The book focuses on the everyday riders from the 1980s who, as Antony puts it, enjoyed those ‘seemingly endless summers and the freedom of riding their bikes all day until the street lights came on at night and it was time to go home.’

Clint said the BMX he got as present one Christmas was ‘more than just a new set of tyres, it was the keys to the palace, the gateway to freedom, the door to Narnia. I lived on that thing.’

Andrew said the emergence and growth of BMX ‘gave us the ability to gain a degree of independence and freedom from a young age. We met new people of different ages and backgrounds. BMX united us. For those magical few years, BMX was everywhere and meant everything.’

We Were Rad, priced £45, is available via www.wewererad.com

Ronny Oner's Auntie is pictured above on his bike. Clint said the BMX he got as present one Christmas was ‘more than just a new set of tyres, it was the keys to the palace, the gateway to freedom, the door to Narnia. I lived on that thing'

Ronny Oner’s Auntie is pictured above on his bike. Clint said the BMX he got as present one Christmas was ‘more than just a new set of tyres, it was the keys to the palace, the gateway to freedom, the door to Narnia. I lived on that thing’

Mother Maureen Newsholme is pictured holding the ramp as son Paul goes up it on his BMX bike in the summer of 1981

Mother Maureen Newsholme is pictured holding the ramp as son Paul goes up it on his BMX bike in the summer of 1981

The family had gone camping when Paul's mother holds the board up for her son to make a ramp. She is seen laying down with the ramp on top of her so Paul can do the jump

The family had gone camping when Paul’s mother holds the board up for her son to make a ramp. She is seen laying down with the ramp on top of her so Paul can do the jump

One rider above is pictured losing a wheel. Antony Frascina, 50, said: ‘In the early 80s BMX appeared from nowhere like a lightning bolt and changed my life forever'

One rider above is pictured losing a wheel. Antony Frascina, 50, said: ‘In the early 80s BMX appeared from nowhere like a lightning bolt and changed my life forever’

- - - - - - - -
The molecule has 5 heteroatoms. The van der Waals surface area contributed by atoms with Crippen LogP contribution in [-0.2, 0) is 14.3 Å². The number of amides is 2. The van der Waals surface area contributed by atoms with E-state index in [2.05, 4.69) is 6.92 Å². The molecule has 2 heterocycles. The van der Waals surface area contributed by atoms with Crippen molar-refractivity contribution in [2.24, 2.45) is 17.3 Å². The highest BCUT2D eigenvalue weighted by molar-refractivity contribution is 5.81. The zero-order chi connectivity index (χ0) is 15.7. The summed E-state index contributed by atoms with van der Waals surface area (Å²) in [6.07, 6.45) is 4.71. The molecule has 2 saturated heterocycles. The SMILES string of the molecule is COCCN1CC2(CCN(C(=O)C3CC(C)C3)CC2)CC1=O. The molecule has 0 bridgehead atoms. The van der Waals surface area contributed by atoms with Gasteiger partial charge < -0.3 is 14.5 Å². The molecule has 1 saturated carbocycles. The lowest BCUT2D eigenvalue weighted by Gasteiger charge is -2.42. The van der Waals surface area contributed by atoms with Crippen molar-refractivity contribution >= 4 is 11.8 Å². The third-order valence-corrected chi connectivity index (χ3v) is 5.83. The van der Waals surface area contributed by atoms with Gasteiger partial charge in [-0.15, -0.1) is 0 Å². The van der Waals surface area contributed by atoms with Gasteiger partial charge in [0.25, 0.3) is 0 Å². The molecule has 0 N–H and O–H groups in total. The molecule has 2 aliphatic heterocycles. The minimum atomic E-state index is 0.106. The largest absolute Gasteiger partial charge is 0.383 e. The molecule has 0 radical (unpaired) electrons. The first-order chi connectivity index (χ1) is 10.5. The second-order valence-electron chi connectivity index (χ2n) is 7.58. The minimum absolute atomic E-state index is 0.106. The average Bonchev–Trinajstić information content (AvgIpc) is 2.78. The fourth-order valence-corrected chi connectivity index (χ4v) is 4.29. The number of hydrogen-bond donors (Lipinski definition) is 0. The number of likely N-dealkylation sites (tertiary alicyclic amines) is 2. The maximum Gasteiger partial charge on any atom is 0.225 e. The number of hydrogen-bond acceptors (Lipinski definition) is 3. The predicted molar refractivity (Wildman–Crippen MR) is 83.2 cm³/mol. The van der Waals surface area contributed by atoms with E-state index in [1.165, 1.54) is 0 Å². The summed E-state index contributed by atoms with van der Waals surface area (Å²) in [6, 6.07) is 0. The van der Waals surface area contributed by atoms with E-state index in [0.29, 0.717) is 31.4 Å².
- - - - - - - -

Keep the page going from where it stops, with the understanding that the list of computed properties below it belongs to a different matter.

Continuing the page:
Paul Taylor is pictured above with three friends. The pictures are all from a new book telling the story of the BMX (it stands for bicycle motocross) craze in the 1980s when the bikes were a must-have

Paul Taylor is pictured above with three friends. The pictures are all from a new book telling the story of the BMX (it stands for bicycle motocross) craze in the 1980s when the bikes were a must-have

A BMX rider is seen jumping Glen Weaver's Escort and into the river Thames, Runnymede in 1984. BMX fan Andrew said the emergence and growth of BMX ‘gave us the ability to gain a degree of independence and freedom from a young age'

A BMX rider is seen jumping Glen Weaver’s Escort and into the river Thames, Runnymede in 1984. BMX fan Andrew said the emergence and growth of BMX ‘gave us the ability to gain a degree of independence and freedom from a young age’

Julian Sparrow jumps from Wilkies Pier at Portland Naval Base. Some riders went through a bonfire, or even - with zero chancing of ever reaching dry land - off a pier into the sea, as these photos from those heady days show

Julian Sparrow jumps from Wilkies Pier at Portland Naval Base. Some riders went through a bonfire, or even – with zero chancing of ever reaching dry land – off a pier into the sea, as these photos from those heady days show

Cecil at Gilligham

Cecil at Gilligham

Ashley Summers jumping Nye Martin's Ford Cortina in 1984.

Ashley Summers jumping Nye Martin’s Ford Cortina in 1984. 

Reece Irons is seen riding his BMX through a lit bonfire. He is seen grimacing as he jumps his way through the flames on his bike

Reece Irons is seen riding his BMX through a lit bonfire. He is seen grimacing as he jumps his way through the flames on his bike

John J.P. Paddick is seen in 1983 rumping from a ramp outside a house.

John J.P. Paddick is seen in 1983 rumping from a ramp outside a house. 

Andy Brooks on a visit to Jeddah, Saudi Arabia

Andy Brooks on a visit to Jeddah, Saudi Arabia

Dave Owens goes hands free

Dave Owens goes hands free

Gary Hales jumping out of the snakes at Gillingham

Gary Hales jumping out of the snakes at Gillingham

Dave Harvey is pictured above with daughters Jane, centre and Tasmin, seen right.

Dave Harvey is pictured above with daughters Jane, centre and Tasmin, seen right. 

Christian Francis is pictured jumping over a friend at St George's Park, Bristol, August 1984

Christian Francis is pictured jumping over a friend at St George’s Park, Bristol, August 1984 

Mark Lively is pictured above on the BMX bike on top of the bonnet, while Garry Weaver is seen in the car in a picture taken in Hereford in the summer of 1983

Mark Lively is pictured above on the BMX bike on top of the bonnet, while Garry Weaver is seen in the car in a picture taken in Hereford in the summer of 1983